7. The method according to claim 6, wherein said one of the plurality of gaps has a longer duration than said access unit.
8. The method according to claim 7, wherein said one of the plurality of gaps has the same duration as said access unit.
9. The method according to claim 6, wherein said access unit is divided into a first portion equal in duration to one of said plurality of gaps and a second portion.
10. The method according to claim 9, wherein said first portion of said access unit is scheduled in said one of said plurality of gaps.
11. The method according to claim 10, wherein said second portion of said access unit is scheduled in at least one of the plurality of gaps.
12. The method according to claim 6, wherein each access unit is scheduled in the first gap preceding the decode time of said each access unit.
13. The method according to claim 1, wherein a first object of said plurality of objects additionally comprises a first priority.
14. The method according to claim 13, wherein a second object of said plurality of objects additionally comprises a second priority.
15. The method according to claim 14, wherein said second object is not scheduled because both said first object and said second object cannot be scheduled and said first priority is higher than said second priority.
16. The method according to claim 1, wherein said capacity is set at a first capacity.
17. The method according to claim 16, wherein said first capacity is calculated by dividing the size of the presentation by the duration of the presentation.
18. The method according to claim 16, comprising the further step of scheduling the plurality of objects at an increased second capacity because no schedule could be found at said first capacity.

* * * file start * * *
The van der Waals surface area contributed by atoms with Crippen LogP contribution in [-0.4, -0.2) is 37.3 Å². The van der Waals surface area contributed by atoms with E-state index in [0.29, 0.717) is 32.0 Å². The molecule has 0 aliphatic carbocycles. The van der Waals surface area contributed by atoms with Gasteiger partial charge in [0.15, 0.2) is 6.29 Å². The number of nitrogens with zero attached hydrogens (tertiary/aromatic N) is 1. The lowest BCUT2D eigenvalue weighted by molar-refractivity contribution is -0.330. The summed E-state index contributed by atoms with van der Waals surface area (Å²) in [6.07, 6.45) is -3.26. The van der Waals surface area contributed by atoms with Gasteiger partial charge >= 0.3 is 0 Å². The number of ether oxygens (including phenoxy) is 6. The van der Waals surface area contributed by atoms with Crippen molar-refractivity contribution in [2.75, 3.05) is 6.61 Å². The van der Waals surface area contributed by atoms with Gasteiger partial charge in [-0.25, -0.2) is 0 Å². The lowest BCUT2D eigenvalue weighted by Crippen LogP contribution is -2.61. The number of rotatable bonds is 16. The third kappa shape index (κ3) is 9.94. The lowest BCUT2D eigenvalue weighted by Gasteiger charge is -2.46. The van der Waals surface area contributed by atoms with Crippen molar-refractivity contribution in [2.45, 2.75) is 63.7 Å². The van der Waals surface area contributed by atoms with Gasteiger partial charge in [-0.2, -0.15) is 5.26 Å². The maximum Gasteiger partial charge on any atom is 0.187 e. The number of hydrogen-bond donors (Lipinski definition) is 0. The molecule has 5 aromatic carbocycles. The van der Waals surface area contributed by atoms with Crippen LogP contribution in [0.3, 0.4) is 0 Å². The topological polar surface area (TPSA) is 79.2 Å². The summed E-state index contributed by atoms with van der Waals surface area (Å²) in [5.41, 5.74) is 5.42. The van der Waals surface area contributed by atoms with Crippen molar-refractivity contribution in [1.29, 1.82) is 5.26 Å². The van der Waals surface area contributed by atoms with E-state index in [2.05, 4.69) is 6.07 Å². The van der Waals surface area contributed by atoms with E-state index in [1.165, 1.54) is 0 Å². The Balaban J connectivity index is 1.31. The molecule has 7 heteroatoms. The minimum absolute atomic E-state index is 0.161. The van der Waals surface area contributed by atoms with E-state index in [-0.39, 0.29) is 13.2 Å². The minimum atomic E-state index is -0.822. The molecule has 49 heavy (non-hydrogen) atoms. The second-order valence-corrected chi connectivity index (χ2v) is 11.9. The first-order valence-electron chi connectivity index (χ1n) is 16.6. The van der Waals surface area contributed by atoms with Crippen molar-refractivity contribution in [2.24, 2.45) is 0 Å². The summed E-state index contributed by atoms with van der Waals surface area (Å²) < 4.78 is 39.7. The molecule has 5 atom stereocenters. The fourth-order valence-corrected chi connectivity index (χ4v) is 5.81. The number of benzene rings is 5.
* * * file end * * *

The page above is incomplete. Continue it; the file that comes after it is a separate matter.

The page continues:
19. The method according to claim 1, wherein said plurality of objects must be scheduled before a maximum setup time.
20. A system for scheduling an object-based audiovisual presentation including a plurality of objects, wherein each object includes a plurality of access units, and wherein each access unit includes a decode time and data, comprising:
an object scheduler for scheduling a send time for each access unit over a channel at a capacity;
said object scheduler scheduling the send time for each access unit in order from the access unit with the greatest decode time to the access unit with the smallest decode time; and
a data storage unit coupled to said object scheduler, adapted to store the plurality of objects and transfer said plurality of objects to said object scheduler when prompted.
21. A method for scheduling an object-based audiovisual presentation, comprising:
a plurality of core objects wherein each object includes a plurality of core access units;
a plurality of interactive objects wherein each object includes a plurality of interactive access units;
scheduling a send time for each core access unit over a channel at a first capacity;
scheduling the send time for each core access unit in order from the access unit with the greatest decode time to the access unit with the smallest decode time.